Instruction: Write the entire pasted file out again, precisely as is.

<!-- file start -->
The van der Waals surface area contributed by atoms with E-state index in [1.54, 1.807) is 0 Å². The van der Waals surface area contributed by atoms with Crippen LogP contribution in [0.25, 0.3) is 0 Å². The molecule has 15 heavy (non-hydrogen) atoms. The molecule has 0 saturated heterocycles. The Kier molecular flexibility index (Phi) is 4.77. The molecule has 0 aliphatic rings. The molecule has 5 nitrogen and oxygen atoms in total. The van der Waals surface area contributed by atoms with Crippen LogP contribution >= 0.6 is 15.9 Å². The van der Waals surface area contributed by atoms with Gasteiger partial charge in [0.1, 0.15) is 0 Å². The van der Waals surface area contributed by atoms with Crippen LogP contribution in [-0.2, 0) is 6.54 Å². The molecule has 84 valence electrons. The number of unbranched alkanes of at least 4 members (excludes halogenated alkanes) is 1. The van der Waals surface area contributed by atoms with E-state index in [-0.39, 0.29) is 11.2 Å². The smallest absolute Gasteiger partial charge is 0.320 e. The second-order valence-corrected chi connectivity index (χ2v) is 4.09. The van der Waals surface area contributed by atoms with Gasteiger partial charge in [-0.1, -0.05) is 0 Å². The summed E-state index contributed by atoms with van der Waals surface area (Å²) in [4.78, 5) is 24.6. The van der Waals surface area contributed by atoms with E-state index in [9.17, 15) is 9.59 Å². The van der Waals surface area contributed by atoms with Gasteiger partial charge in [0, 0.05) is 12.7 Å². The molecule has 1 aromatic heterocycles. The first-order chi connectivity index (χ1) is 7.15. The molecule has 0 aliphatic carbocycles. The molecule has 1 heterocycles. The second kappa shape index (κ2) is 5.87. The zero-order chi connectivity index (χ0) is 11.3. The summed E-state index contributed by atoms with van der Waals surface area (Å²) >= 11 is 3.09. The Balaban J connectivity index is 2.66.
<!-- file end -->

The van der Waals surface area contributed by atoms with E-state index in [1.54, 1.807) is 0 Å². The van der Waals surface area contributed by atoms with Crippen LogP contribution in [0.25, 0.3) is 0 Å². The molecule has 15 heavy (non-hydrogen) atoms. The molecule has 0 saturated heterocycles. The Kier molecular flexibility index (Phi) is 4.77. The molecule has 0 aliphatic rings. The molecule has 5 nitrogen and oxygen atoms in total. The van der Waals surface area contributed by atoms with Crippen LogP contribution >= 0.6 is 15.9 Å². The van der Waals surface area contributed by atoms with Gasteiger partial charge in [0.1, 0.15) is 0 Å². The van der Waals surface area contributed by atoms with Crippen LogP contribution in [-0.2, 0) is 6.54 Å². The molecule has 84 valence electrons. The number of unbranched alkanes of at least 4 members (excludes halogenated alkanes) is 1. The van der Waals surface area contributed by atoms with E-state index in [-0.39, 0.29) is 11.2 Å². The smallest absolute Gasteiger partial charge is 0.320 e. The second-order valence-corrected chi connectivity index (χ2v) is 4.09. The van der Waals surface area contributed by atoms with Gasteiger partial charge in [-0.1, -0.05) is 0 Å². The summed E-state index contributed by atoms with van der Waals surface area (Å²) in [4.78, 5) is 24.6. The van der Waals surface area contributed by atoms with E-state index in [9.17, 15) is 9.59 Å². The van der Waals surface area contributed by atoms with Gasteiger partial charge in [0, 0.05) is 12.7 Å². The molecule has 1 aromatic heterocycles. The first-order chi connectivity index (χ1) is 7.15. The molecule has 0 aliphatic carbocycles. The molecule has 1 heterocycles. The second kappa shape index (κ2) is 5.87. The zero-order chi connectivity index (χ0) is 11.3. The summed E-state index contributed by atoms with van der Waals surface area (Å²) >= 11 is 3.09. The Balaban J connectivity index is 2.66.